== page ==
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"The Bards are singers and poets"
Strabo - Geographica

"And there are among them composers of verses whom they call Bards; these singing to insturments similar to a lyre, applaude some, while they vituperate others."
Diodorus Siculus - (Histories) 8 BC

"The Bards", says Phillip Carr-Gomm in Elements of the Druid Tradition, "were keepers of tradition, of the memory of the tribe".

The Bardic grade is the first grade in the Druid order. Traditionally, all knowledge was handed down from mouth to ear, commiting nothing to writing I assume so it would not be profaned by the uninitiated into the "mysteries".

Although the Bard is the first grade of Druidry it doesn't imply a rank per se as much as it does a 'job description'. In fact a highly skilled Bard at one time was held in high esteem.

Some of the traditional 'duties' of a Bard would be to master the records and genealogy of their tribe, to keep alive traditions and heritage, and aquire other peoples stories and poems. Quoting again from Elements of the Druid Tradition, "To carry the records of the tribe they needed to know the stories and poems which preserved the lineage and lore of their people, but to be Masters of Inspiration they needed to compose their own poems and tales."

I suppose personally that in this day and time that the task of the Bard is the study of the liberal arts as much as anything else. And since I'm inserting a personal viewpoint here, I think that language arts and genealogy should also be priorities in there also. Which turns one turn of the spiral for me on this web site, being my genealogy page which, as I said earlier was a project inspired by my study of Druidry and vice-versa.

Of course there is more to this path than just the obvious. But to find those things you have to walk it. And so for now I leave you in the spirit of the birch with a poem:


I am me, I am one, even so...

I am sitting upon a stone.
The stone is sitting upon the earth.
The stone is one with the earth.
I feel the stone's strength, solidity,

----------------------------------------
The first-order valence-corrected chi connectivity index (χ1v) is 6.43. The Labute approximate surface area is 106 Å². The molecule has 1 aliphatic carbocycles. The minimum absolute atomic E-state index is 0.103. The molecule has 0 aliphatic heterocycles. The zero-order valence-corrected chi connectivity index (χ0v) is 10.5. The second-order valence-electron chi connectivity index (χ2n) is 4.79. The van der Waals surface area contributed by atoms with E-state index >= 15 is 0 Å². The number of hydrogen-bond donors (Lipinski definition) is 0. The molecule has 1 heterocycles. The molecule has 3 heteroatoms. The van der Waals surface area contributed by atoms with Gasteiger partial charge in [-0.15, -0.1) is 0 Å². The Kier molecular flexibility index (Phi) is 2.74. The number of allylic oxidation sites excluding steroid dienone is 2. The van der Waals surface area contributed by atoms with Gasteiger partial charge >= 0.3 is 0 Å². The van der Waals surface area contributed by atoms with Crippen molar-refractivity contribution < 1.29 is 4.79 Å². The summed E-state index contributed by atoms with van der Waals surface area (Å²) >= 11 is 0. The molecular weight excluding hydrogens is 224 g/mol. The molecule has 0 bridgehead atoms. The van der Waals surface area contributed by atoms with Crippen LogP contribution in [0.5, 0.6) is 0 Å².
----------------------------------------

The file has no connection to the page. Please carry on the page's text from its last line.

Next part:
Sense its stability.
It vibrates with life.
A vibration answers from within me.
I am one with the stone.
I am one with the earth...

I sit beside a spring.
I part the water with my hand,
And it yields to my touch,
Gently caressing my skin,
Carrying away my cares.
The water quenches my thirst,
The sound soothes my ear.
It reflects the world, it purifies.
I am one with the water...

I watch a hawk soaring in the sky.
I breathe in the air.
Feel the breeze blowing around me.
It carries sounds to my ear.
The voice of the spirit speaks in the wind.
I see a leaf floating down.
Freely, and yet...
I take another breath, then a third.
I am one with the air...

I light a single candle against the darkness.
As I do I feel the light permeate my being.
I feel the warmth from its glow.
Burning away my shackles.
I am at once reminded of the Phoenix.
Dawns first rays break the horizon,
As if to say, "Awake, now is the time to Do!"
And as the new day is born,
I am one with the fire...

I am only one, even so...I am One.

Joe Morgan
November 11, 1997

And also this which will eventually find a home in another area of this site:


wheel is a turnin
leaves are a fallin
sacred winds call you

sing my sally song
of thin green and orange
symphony of leaves

deep go the seeds
down go the reeds
rivers torrent wide

birds flying southward
spears of spring once stowed
the raven waits her cawh

the old grow older
the nights grow colder
dancing in the sheaves

sing my sally song
as the nights grow long
I come to you at even tide

I am Autumn.

Amy Butler
August 1999

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